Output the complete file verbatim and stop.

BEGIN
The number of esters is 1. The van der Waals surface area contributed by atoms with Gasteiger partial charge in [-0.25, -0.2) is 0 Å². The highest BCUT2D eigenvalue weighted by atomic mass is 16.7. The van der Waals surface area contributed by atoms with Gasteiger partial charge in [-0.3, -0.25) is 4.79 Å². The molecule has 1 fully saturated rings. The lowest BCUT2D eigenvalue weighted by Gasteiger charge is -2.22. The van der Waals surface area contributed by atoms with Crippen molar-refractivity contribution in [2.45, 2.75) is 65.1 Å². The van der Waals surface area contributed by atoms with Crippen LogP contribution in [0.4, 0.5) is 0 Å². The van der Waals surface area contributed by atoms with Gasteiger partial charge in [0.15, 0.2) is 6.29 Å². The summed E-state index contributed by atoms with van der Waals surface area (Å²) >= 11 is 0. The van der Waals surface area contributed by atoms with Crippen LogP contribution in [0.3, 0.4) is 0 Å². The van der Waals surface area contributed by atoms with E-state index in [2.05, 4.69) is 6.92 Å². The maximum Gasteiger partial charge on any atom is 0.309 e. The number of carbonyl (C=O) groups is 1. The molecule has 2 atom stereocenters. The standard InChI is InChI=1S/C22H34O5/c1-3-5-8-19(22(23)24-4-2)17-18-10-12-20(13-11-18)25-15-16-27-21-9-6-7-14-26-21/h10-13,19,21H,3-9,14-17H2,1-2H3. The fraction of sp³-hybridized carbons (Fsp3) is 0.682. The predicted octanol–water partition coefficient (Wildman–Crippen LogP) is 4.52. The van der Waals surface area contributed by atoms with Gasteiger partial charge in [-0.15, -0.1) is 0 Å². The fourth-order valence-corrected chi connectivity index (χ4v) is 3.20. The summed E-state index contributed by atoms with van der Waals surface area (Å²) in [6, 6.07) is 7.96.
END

The number of esters is 1. The van der Waals surface area contributed by atoms with Gasteiger partial charge in [-0.25, -0.2) is 0 Å². The highest BCUT2D eigenvalue weighted by atomic mass is 16.7. The van der Waals surface area contributed by atoms with Gasteiger partial charge in [-0.3, -0.25) is 4.79 Å². The molecule has 1 fully saturated rings. The lowest BCUT2D eigenvalue weighted by Gasteiger charge is -2.22. The van der Waals surface area contributed by atoms with Crippen molar-refractivity contribution in [2.45, 2.75) is 65.1 Å². The van der Waals surface area contributed by atoms with Crippen LogP contribution in [0.4, 0.5) is 0 Å². The van der Waals surface area contributed by atoms with Gasteiger partial charge in [0.15, 0.2) is 6.29 Å². The summed E-state index contributed by atoms with van der Waals surface area (Å²) >= 11 is 0. The van der Waals surface area contributed by atoms with Crippen LogP contribution in [0.3, 0.4) is 0 Å². The van der Waals surface area contributed by atoms with E-state index in [2.05, 4.69) is 6.92 Å². The maximum Gasteiger partial charge on any atom is 0.309 e. The number of carbonyl (C=O) groups is 1. The molecule has 2 atom stereocenters. The standard InChI is InChI=1S/C22H34O5/c1-3-5-8-19(22(23)24-4-2)17-18-10-12-20(13-11-18)25-15-16-27-21-9-6-7-14-26-21/h10-13,19,21H,3-9,14-17H2,1-2H3. The fraction of sp³-hybridized carbons (Fsp3) is 0.682. The predicted octanol–water partition coefficient (Wildman–Crippen LogP) is 4.52. The van der Waals surface area contributed by atoms with Gasteiger partial charge in [-0.15, -0.1) is 0 Å². The fourth-order valence-corrected chi connectivity index (χ4v) is 3.20. The summed E-state index contributed by atoms with van der Waals surface area (Å²) in [6, 6.07) is 7.96.